4 Mar 2021, 4:34 p.m.

Gloucestershire Hospitals have confirmed their intention to reinstate Cheltenham A&E to pre-COVID-19 arrangements (24/7 A&E nurse led 8pm to 8am) no later than 1 July in response to the continued reduction in community transmission and falling hospital admissions.

The NHS presented their plans for a three month extension to a range of temporary service changes introduced in response to the pandemic at the County’s Health Overview and Scrutiny Committee on Tuesday 2 March 2021, as part of continued planning to ensure the safety of patients and staff.

Additionally, in response to the continued reduction in COVID hospital admissions, the Aveta Birth Centre at Cheltenham General Hospital will re-open next week. The centre was converted to a temporary surgical ward during the peak of the third wave to enable urgent cancer surgery to be continued.

Tewkesbury Minor Injury and Illness Unit (MIIU) will also reopen from April.

Clinical Chair of NHS Gloucestershire Clinical Commissioning Group, Dr Andy Seymour said:

“The COVID-19 pandemic has presented huge challenges to the NHS and local hospitals and these temporary emergency changes have played a crucial part in supporting provision of vital health services during these unprecedented times and keeping patients as safe as possible.

Despite the success of the on-going vaccination programme in Gloucestershire and the start of what we hope is a pattern of reduced COVID-19 related hospital admissions, we are not out of the woods by any means and the NHS still faces significant pressure.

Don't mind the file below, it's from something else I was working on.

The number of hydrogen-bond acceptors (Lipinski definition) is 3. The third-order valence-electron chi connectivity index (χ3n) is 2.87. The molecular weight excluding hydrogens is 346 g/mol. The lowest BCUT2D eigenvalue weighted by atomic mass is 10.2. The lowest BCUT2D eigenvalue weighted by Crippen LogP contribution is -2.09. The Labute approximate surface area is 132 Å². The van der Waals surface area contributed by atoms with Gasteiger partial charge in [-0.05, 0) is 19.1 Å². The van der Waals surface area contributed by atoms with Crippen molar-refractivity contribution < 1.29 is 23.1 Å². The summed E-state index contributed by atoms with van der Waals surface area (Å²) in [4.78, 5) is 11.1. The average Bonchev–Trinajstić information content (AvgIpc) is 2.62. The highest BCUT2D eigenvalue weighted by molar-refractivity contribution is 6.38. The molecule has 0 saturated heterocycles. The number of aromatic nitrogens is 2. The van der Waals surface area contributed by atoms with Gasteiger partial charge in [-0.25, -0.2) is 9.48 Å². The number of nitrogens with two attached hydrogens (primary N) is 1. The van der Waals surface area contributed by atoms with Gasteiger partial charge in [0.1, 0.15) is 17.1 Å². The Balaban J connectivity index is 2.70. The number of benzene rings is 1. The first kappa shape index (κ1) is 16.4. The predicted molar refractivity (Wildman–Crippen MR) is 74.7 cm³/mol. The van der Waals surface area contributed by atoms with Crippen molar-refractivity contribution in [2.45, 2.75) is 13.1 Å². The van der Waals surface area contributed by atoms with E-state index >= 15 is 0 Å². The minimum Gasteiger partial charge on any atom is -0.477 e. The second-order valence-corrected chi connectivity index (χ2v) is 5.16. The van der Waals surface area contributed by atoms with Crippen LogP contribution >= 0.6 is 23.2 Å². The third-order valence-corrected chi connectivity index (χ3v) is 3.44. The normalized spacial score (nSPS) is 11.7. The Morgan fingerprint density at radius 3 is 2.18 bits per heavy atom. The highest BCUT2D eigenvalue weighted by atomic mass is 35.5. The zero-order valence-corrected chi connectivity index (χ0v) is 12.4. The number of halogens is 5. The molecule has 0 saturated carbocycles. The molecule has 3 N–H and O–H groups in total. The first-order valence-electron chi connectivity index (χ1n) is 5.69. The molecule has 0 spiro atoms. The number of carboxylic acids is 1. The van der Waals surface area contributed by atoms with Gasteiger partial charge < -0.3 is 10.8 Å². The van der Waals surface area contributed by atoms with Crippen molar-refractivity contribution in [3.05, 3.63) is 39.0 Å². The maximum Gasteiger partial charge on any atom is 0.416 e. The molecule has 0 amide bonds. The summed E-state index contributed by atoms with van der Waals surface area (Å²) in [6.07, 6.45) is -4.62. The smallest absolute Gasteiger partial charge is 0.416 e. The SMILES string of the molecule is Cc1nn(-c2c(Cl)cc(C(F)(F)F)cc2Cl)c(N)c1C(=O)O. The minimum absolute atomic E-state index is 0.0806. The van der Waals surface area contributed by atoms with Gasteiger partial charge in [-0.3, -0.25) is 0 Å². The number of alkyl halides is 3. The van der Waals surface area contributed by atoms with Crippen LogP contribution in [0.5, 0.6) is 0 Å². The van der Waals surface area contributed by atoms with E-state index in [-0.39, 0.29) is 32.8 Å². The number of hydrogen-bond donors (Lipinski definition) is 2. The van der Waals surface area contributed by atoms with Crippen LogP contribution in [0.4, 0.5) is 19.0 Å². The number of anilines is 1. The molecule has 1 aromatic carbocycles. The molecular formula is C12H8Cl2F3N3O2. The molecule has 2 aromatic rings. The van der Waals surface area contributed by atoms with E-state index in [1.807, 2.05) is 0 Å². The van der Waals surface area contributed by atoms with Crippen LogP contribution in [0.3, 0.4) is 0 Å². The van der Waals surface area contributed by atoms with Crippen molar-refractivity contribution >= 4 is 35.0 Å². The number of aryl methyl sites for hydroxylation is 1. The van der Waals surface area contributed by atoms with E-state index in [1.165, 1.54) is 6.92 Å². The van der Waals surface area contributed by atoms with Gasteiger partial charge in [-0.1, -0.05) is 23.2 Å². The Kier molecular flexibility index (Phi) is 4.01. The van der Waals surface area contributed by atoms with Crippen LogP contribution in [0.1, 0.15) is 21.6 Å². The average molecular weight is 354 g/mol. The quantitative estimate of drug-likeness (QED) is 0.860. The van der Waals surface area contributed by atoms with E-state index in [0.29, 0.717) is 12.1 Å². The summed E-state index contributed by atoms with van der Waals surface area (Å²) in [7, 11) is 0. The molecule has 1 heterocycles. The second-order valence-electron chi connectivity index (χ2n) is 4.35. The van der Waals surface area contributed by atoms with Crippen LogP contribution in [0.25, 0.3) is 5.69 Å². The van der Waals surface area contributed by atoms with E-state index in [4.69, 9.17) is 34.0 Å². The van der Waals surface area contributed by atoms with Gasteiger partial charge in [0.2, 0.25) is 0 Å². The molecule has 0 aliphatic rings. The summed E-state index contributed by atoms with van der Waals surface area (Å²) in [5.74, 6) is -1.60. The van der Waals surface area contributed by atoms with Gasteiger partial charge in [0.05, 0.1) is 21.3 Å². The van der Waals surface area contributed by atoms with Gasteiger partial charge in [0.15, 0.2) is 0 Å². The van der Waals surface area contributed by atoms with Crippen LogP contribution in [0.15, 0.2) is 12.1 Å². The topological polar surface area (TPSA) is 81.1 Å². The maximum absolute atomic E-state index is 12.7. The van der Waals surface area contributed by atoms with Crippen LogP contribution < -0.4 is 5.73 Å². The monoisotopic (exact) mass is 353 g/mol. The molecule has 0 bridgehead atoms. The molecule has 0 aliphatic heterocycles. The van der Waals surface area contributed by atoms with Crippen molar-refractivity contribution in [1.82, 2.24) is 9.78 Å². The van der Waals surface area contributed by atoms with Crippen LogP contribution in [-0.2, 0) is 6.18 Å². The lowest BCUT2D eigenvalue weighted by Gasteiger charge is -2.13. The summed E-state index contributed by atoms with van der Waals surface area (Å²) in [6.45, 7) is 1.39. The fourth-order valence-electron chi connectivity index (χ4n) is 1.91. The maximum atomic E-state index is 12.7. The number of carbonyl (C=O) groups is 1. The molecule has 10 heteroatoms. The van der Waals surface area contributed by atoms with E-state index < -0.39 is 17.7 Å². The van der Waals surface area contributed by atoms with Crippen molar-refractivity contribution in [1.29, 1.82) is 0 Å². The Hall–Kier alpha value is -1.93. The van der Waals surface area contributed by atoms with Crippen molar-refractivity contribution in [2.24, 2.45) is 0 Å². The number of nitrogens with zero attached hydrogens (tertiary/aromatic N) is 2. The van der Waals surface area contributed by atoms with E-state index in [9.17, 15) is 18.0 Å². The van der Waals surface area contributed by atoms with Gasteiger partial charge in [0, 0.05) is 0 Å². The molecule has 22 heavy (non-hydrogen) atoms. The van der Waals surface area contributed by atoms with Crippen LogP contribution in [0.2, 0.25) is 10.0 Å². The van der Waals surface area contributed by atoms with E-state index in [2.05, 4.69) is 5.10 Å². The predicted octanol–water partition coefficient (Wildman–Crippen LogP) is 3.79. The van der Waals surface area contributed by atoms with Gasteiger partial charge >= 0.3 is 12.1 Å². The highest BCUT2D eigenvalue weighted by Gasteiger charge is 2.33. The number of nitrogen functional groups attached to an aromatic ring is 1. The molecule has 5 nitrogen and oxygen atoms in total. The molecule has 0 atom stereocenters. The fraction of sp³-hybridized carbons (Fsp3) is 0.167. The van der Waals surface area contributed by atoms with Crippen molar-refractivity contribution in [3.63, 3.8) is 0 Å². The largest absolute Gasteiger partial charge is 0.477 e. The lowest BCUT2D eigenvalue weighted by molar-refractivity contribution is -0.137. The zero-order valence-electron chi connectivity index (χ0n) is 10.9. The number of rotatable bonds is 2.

We believe that this three month extension to a number of the temporary service changes is a pragmatic and proportionate step.”

Professor Mark Pietroni, Director of Safety and Medical Director at Gloucestershire Hospitals NHS Foundation Trust said:

“We know how well regarded the A&E service in Cheltenham is in the east of the county so this announcement will come as welcomed news.

Whilst we all hope that we have seen the back of the worst of the pandemic, we have to remain cautious particularly over the coming months.

In line with the Government’s own approach, plans will be guided by the evidence that changes are safe based on the rates of transmission (including any new variants of concern), hospital admissions rates and the continued success of the vaccination programme.

We know that the service changes which we implemented during the pandemic have reduced transmission among staff and patients as well as enabling us to provide planned care and cancer diagnosis and treatment, especially to those patients who are most vulnerable.

This has been demonstrated in our recent 62-day cancer performance standards where we have been one of the best performers in the country in seeing patients referred to us by their GP. Importantly these measures have also helped maintain public confidence in our hospitals.”

Dr Amjad Uppal, Medical Director at Gloucestershire Health and Care NHS Foundation Trust, said: